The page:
Article 5— Watch out for the Drop Bear

Title: Beware the Drop Bear
Author: Oxford Australia
Date of publication: March 3, 2017
Place of publication: The Oxford Australia Blog
Web address: https://blog.oup.com.au/2017/03/07/beware-the-drop-bear/

The article discusses the history of the “Drop Bear”, which has recently been added to the Oxford Dictionary’s online edition. The “Drop Bear” is a mythical creature resembling a koala, which is believed to live in the trees. The mythical creature was first recorded in 1980, by Nancy Keesing who first mentioned it. The premise is that it was created by Australian soldiers in World War Two, to trick American Soldiers. Since then it has been an Australian legend, with state governments in Australia warning tourists of them, and the National Geographic conducing false studies on it.

The article discusses a word related to a country specific discourse, in regards to the fact that typically only Australian’s understand the phrase “Drop Bear”, and they are generally aware that it is a made up creature intended to fool non Australians. The fact that it was added to the online dictionary is an attempt to embrace such an legend, which has become apart of Australian history. As such, by offering it formal recognition, it is only affirming the legend in Australia’s place of history.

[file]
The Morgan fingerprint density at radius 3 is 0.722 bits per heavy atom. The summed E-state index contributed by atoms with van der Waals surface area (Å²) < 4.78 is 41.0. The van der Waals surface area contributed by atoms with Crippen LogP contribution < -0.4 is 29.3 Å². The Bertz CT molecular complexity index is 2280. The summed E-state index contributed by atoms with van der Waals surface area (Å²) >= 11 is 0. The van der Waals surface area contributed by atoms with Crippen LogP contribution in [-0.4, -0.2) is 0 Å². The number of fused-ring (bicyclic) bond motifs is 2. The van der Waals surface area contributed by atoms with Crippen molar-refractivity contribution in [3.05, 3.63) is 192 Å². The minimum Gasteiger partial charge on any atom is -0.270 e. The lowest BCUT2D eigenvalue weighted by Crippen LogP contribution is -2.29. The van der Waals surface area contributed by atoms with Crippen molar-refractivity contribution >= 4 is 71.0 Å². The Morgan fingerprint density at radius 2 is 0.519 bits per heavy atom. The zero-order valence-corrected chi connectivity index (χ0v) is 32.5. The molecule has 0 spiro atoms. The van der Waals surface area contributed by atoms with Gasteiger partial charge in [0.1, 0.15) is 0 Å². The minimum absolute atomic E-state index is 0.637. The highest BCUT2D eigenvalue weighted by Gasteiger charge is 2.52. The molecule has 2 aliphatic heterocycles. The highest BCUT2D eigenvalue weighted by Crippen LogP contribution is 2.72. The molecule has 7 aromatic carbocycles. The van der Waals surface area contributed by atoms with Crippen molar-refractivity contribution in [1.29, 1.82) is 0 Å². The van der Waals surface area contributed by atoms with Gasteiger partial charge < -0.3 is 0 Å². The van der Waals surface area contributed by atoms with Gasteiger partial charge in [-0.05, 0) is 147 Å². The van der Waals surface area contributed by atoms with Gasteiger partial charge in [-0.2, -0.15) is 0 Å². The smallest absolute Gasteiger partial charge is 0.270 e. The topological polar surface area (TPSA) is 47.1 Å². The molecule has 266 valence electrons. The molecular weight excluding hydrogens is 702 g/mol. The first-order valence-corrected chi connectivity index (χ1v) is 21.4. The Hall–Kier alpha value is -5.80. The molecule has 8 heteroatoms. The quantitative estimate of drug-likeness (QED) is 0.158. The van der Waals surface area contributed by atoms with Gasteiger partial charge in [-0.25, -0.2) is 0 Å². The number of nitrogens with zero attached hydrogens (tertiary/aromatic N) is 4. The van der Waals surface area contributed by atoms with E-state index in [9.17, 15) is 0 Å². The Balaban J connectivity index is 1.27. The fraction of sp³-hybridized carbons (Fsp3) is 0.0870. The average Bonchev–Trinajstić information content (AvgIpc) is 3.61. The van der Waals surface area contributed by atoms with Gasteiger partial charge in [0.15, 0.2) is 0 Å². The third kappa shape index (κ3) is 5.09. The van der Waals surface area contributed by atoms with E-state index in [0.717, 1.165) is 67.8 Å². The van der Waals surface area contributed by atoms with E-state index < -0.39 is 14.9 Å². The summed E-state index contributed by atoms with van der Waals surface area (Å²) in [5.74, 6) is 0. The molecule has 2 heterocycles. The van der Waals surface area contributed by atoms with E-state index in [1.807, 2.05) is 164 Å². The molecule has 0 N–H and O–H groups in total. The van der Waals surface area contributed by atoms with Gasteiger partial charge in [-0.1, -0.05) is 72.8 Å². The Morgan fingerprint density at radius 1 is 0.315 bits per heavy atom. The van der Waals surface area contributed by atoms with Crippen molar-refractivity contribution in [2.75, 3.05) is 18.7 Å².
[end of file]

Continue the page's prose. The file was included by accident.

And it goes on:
It was the use of this mythical creature, that was used back in World War Two, to build rapport between the soldiers on the fronts, as stated in the article, between the Australians and the Americans. As such, we see how the informal nature and connotation of the phrase, can assist conversation.

It is clear that this is a light hearted way of affirming an Australian legend, and as such is worth while. Due to it’s historical context, from WW2, I believe that it has well deserved it’s place in the dictionary. In similar circumstances, I am well aware of the story in which my Mum’s side of her family travelled to live in Canada for a few years. During so, my Grandpa would educate the Canadian masses about “Seahorse racing”. In which jockeys rode special seahorses underwater. It was because of the timeframe, that this form of misinformation was simply absorbed, due to the fact that things could not be readily fact checked. As such, the entry of “Drop Bear” into the online dictionary, is simply a way of solidifying it’s place in Australian history.

“It is large and predatory, ambushing its prey from above. It targets tourists and finds Vegemite repellent.”

“…drop bear as, “A mythical marsupial resembling a koala, said to live in trees and attack people by dropping on to their heads from above.”

“new entry in OxfordDictionaries.com reveals, the legend is showing no signs of fading.“

“…suggested the term emerged in the Second World War period for the benefit of gullible American servicemen.“

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